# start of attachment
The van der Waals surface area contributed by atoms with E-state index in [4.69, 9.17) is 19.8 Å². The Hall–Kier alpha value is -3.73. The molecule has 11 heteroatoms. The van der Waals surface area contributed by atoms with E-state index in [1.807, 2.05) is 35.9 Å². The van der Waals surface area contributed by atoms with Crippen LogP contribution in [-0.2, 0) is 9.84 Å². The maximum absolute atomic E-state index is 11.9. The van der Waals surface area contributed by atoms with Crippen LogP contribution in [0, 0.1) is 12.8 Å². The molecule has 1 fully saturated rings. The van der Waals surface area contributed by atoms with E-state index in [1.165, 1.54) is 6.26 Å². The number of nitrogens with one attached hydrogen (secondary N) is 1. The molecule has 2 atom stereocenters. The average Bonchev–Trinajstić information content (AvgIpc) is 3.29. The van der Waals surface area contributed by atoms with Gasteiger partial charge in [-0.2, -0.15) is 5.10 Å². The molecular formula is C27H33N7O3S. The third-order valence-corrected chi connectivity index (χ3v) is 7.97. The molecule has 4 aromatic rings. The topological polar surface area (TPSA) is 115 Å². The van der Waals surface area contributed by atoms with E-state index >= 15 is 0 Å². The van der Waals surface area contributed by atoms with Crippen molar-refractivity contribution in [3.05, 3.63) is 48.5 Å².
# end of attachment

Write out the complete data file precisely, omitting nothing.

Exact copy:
The van der Waals surface area contributed by atoms with E-state index in [4.69, 9.17) is 19.8 Å². The Hall–Kier alpha value is -3.73. The molecule has 11 heteroatoms. The van der Waals surface area contributed by atoms with E-state index in [1.807, 2.05) is 35.9 Å². The van der Waals surface area contributed by atoms with Crippen LogP contribution in [-0.2, 0) is 9.84 Å². The maximum absolute atomic E-state index is 11.9. The van der Waals surface area contributed by atoms with Crippen LogP contribution in [0, 0.1) is 12.8 Å². The molecule has 1 fully saturated rings. The van der Waals surface area contributed by atoms with E-state index in [1.165, 1.54) is 6.26 Å². The number of nitrogens with one attached hydrogen (secondary N) is 1. The molecule has 2 atom stereocenters. The average Bonchev–Trinajstić information content (AvgIpc) is 3.29. The van der Waals surface area contributed by atoms with Gasteiger partial charge in [-0.2, -0.15) is 5.10 Å². The molecular formula is C27H33N7O3S. The third-order valence-corrected chi connectivity index (χ3v) is 7.97. The molecule has 4 aromatic rings. The topological polar surface area (TPSA) is 115 Å². The van der Waals surface area contributed by atoms with E-state index >= 15 is 0 Å². The van der Waals surface area contributed by atoms with Crippen molar-refractivity contribution in [3.05, 3.63) is 48.5 Å².